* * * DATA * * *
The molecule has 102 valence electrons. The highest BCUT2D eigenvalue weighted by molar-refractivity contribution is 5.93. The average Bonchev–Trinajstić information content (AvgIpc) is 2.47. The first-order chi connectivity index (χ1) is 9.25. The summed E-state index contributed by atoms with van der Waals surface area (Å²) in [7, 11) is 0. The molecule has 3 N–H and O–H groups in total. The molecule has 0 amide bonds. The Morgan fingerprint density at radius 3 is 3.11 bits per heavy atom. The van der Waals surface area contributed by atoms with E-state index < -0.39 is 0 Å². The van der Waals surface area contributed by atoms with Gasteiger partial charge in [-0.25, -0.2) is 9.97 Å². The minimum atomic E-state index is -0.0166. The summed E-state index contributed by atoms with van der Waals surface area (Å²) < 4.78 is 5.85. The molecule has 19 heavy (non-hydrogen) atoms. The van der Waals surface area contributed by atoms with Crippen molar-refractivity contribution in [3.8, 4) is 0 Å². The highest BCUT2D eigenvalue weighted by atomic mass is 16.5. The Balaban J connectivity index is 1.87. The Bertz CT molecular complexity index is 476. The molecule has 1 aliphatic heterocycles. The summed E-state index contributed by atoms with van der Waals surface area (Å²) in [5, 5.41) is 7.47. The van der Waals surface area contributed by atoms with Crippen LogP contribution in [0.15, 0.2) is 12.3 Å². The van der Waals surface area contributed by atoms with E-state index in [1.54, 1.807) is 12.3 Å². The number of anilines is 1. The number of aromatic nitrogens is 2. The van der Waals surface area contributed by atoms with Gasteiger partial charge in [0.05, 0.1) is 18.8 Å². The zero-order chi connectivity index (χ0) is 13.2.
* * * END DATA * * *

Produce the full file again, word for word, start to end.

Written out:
The molecule has 102 valence electrons. The highest BCUT2D eigenvalue weighted by molar-refractivity contribution is 5.93. The average Bonchev–Trinajstić information content (AvgIpc) is 2.47. The first-order chi connectivity index (χ1) is 9.25. The summed E-state index contributed by atoms with van der Waals surface area (Å²) in [7, 11) is 0. The molecule has 3 N–H and O–H groups in total. The molecule has 0 amide bonds. The Morgan fingerprint density at radius 3 is 3.11 bits per heavy atom. The van der Waals surface area contributed by atoms with E-state index < -0.39 is 0 Å². The van der Waals surface area contributed by atoms with Gasteiger partial charge in [-0.25, -0.2) is 9.97 Å². The minimum atomic E-state index is -0.0166. The summed E-state index contributed by atoms with van der Waals surface area (Å²) < 4.78 is 5.85. The molecule has 19 heavy (non-hydrogen) atoms. The van der Waals surface area contributed by atoms with Crippen molar-refractivity contribution in [3.8, 4) is 0 Å². The highest BCUT2D eigenvalue weighted by atomic mass is 16.5. The Balaban J connectivity index is 1.87. The Bertz CT molecular complexity index is 476. The molecule has 1 aliphatic heterocycles. The summed E-state index contributed by atoms with van der Waals surface area (Å²) in [5, 5.41) is 7.47. The van der Waals surface area contributed by atoms with Crippen LogP contribution in [0.15, 0.2) is 12.3 Å². The van der Waals surface area contributed by atoms with E-state index in [1.54, 1.807) is 12.3 Å². The number of anilines is 1. The number of aromatic nitrogens is 2. The van der Waals surface area contributed by atoms with Gasteiger partial charge in [0.05, 0.1) is 18.8 Å². The zero-order chi connectivity index (χ0) is 13.2.